Posted by: Anna Webb | April 24, 2009

Monitoring Vog on the Big Island

The easterly tradewinds that blow onto the East and Southeast side of Hawaii’s Big Island are known as the cleanest air in the world. After traveling over some 2500 miles of Pacific Ocean, it’s clean and fresh when it arrives. Due to the direction in which it travels, it typically blows volcanic emissions toward the southwest and away from the Puna District. Therefore, Puna rarely experiences “bad air”. 

However, every now and then and more often this year than in the past, the wind shifts direction and Puna gets hit with a thick blast of “vog”. Vog is comprised of a variety of toxic chemicals the most common of which is sulfur dioxide. Measured in parts per million (ppm) it can be hazardous in large amounts. With increased emissions from both the Pu’u’O’o vent and the Kilauea crater, it only takes a weakened tradewind to begin to enter this area. And, when the wind shifts to a westerly or north westerly direction, it hits fast.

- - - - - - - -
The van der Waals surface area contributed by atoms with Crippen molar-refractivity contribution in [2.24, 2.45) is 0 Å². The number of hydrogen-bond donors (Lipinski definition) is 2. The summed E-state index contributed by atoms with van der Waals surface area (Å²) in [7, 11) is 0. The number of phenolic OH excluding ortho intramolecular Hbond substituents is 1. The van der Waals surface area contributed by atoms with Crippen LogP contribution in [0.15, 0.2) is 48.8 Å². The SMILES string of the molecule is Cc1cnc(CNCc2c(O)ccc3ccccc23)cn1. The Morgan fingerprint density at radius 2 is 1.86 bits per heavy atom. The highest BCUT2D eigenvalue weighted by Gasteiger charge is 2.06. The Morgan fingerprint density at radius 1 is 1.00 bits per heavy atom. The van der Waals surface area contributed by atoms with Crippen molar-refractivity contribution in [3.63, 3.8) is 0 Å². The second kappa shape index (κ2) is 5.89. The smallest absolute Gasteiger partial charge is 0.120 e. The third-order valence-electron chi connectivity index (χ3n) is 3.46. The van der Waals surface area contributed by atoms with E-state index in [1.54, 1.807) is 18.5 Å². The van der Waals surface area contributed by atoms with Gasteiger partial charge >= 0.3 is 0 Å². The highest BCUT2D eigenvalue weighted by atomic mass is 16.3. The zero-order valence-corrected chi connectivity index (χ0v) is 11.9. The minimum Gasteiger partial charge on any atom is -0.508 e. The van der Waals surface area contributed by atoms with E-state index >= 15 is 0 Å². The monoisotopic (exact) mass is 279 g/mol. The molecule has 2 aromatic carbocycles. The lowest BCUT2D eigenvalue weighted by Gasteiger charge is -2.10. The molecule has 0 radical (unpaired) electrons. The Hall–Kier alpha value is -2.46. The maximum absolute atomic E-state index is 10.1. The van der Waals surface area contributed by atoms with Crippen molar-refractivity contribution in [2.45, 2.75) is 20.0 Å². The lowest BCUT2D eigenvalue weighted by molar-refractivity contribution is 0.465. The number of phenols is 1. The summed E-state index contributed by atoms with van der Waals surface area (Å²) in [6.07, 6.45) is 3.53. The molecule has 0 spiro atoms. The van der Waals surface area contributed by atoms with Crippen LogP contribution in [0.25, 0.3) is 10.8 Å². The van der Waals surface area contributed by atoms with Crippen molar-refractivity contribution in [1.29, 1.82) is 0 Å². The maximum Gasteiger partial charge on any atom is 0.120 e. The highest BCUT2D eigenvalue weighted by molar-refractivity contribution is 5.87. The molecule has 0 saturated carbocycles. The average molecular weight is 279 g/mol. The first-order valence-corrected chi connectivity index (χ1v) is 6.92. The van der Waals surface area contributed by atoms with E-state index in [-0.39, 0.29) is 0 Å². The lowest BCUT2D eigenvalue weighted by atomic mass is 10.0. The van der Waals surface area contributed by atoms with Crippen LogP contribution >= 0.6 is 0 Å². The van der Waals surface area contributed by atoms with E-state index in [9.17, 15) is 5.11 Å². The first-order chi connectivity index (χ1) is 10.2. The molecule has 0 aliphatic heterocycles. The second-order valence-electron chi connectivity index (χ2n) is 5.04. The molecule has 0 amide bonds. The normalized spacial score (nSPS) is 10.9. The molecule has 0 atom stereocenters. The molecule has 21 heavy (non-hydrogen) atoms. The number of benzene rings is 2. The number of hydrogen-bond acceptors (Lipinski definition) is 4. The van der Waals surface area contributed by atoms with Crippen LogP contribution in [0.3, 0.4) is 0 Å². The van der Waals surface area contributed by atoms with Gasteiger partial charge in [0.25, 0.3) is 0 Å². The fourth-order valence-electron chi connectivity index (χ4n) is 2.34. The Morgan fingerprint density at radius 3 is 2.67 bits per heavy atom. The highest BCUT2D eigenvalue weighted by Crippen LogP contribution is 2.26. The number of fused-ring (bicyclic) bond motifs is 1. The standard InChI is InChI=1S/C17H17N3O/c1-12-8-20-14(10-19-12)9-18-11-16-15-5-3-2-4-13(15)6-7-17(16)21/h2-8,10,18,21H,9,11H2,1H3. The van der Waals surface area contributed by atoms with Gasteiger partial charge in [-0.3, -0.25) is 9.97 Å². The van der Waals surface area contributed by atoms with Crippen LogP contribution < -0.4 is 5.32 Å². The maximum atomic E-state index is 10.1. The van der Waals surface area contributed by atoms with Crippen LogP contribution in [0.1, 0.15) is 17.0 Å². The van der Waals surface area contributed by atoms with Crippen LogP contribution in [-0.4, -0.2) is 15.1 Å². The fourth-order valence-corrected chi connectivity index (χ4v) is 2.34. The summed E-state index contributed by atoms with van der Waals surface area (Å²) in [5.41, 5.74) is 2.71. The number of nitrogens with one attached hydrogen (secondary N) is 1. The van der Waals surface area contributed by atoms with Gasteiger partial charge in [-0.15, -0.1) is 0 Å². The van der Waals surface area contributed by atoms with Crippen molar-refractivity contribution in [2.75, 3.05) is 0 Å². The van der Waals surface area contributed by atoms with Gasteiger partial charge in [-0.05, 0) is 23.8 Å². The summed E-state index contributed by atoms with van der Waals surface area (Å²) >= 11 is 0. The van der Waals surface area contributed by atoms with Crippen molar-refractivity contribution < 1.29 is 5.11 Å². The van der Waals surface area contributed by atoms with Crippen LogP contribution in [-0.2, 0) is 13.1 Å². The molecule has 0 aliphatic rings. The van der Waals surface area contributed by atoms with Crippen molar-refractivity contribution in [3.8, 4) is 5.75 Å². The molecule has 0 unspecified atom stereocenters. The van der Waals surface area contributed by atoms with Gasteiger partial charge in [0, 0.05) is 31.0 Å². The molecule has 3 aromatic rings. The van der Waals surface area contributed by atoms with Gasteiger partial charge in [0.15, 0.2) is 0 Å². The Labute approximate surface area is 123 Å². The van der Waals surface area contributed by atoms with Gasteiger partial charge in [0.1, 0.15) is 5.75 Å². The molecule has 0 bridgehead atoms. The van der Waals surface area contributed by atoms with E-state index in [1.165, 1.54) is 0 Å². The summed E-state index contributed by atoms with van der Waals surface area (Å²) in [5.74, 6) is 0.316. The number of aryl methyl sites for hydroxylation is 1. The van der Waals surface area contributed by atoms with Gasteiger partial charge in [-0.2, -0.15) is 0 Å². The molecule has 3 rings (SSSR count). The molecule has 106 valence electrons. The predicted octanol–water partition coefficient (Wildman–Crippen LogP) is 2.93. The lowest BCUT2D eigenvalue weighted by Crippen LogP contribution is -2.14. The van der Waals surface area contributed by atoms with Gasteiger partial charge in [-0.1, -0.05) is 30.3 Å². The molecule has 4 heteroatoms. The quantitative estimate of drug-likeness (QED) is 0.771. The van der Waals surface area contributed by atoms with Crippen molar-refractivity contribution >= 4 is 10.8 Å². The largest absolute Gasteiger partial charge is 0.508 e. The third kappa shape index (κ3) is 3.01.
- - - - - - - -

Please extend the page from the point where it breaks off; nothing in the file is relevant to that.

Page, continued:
Unfortunately, much of the Puna District does not have monitoring devices in place to monitor for unhealthy levels of pollutants.

I recently emailed and received a reply from the EPA regarding their new”Air Now” website. They worked with the Hawaii Department of Health to develop a new site because their original site did not display sulfur dioxide emissions. Monitors can be found at Hilo, Mountain View, Volcanoes National Park, Pahala, Kona, Honolulu and the Puna E Station.

At first glance, it seems like good coverage, but with all of the various microclimates there needs to be more monitors in place. Residents know and understand the various areas, their unique locations, geographic perspectives to the two active vents and subsequent climates.

For example, there can be vog in Pahoa but not on the coast at Kalapana, Kehena, Opihikao or Kapoho. And, vice versa, on the coast but not in Pahoa. And, sometimes it inundates the entire area from Hilo throughout the East side of the Island. Earlier this week, visibility was less than 1/2 mile and the ocean was obscured down on the coast in Lower Puna. 

As I write this, the winds have shifted and gusts are bringing in “vog”. The tell tale symptoms are burning eyes, nose, throat, headaches and rapid pulse.

Strides are being made to develop a comprehensive monitoring system that is user friendly to the public. For this reason, it’s an important time to voice your ideas and thoughts to both the EPA and the Hawaii Department of Health.

You may contact Scott Jackson at the EPA Office of Air Quality Planning and Standards at

To discuss monitor placement, contact Lisa Young at


  1. My son recently went to the ER because of possibly VOG related reasons.

    I can’t stand the stuff, but it sure beats “SMOG”.


%d bloggers like this: